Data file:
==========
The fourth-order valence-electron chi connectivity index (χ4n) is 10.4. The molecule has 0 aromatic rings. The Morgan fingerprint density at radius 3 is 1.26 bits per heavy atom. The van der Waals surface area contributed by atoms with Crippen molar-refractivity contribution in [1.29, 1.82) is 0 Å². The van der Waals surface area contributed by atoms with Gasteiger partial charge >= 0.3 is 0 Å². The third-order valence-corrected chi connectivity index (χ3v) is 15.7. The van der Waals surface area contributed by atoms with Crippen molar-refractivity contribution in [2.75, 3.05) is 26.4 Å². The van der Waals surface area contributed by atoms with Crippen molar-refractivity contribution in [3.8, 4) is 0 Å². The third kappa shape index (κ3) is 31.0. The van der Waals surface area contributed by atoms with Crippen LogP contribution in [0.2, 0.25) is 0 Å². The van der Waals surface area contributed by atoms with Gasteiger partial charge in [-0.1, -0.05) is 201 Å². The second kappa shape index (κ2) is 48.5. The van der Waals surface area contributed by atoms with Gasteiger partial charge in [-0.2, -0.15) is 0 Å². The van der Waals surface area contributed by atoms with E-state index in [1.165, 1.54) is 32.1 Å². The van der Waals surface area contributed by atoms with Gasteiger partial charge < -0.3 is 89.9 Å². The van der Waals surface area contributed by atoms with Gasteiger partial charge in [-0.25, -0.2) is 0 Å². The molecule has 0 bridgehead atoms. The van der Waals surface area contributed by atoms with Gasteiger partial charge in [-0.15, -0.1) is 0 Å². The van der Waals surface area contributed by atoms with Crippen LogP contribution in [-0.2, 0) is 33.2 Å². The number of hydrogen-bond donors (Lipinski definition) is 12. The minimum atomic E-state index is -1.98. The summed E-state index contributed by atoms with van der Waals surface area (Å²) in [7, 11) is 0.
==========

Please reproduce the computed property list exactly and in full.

The fourth-order valence-electron chi connectivity index (χ4n) is 10.4. The molecule has 0 aromatic rings. The Morgan fingerprint density at radius 3 is 1.26 bits per heavy atom. The van der Waals surface area contributed by atoms with Crippen molar-refractivity contribution in [1.29, 1.82) is 0 Å². The van der Waals surface area contributed by atoms with Gasteiger partial charge >= 0.3 is 0 Å². The third-order valence-corrected chi connectivity index (χ3v) is 15.7. The van der Waals surface area contributed by atoms with Crippen molar-refractivity contribution in [2.75, 3.05) is 26.4 Å². The van der Waals surface area contributed by atoms with Crippen molar-refractivity contribution in [3.8, 4) is 0 Å². The third kappa shape index (κ3) is 31.0. The van der Waals surface area contributed by atoms with Crippen LogP contribution in [0.2, 0.25) is 0 Å². The van der Waals surface area contributed by atoms with Gasteiger partial charge in [-0.1, -0.05) is 201 Å². The second kappa shape index (κ2) is 48.5. The van der Waals surface area contributed by atoms with Gasteiger partial charge in [-0.2, -0.15) is 0 Å². The van der Waals surface area contributed by atoms with E-state index in [1.165, 1.54) is 32.1 Å². The van der Waals surface area contributed by atoms with Gasteiger partial charge < -0.3 is 89.9 Å². The van der Waals surface area contributed by atoms with Gasteiger partial charge in [-0.25, -0.2) is 0 Å². The molecule has 0 bridgehead atoms. The van der Waals surface area contributed by atoms with Gasteiger partial charge in [-0.15, -0.1) is 0 Å². The van der Waals surface area contributed by atoms with Crippen LogP contribution in [-0.2, 0) is 33.2 Å². The number of hydrogen-bond donors (Lipinski definition) is 12. The minimum atomic E-state index is -1.98. The summed E-state index contributed by atoms with van der Waals surface area (Å²) in [7, 11) is 0.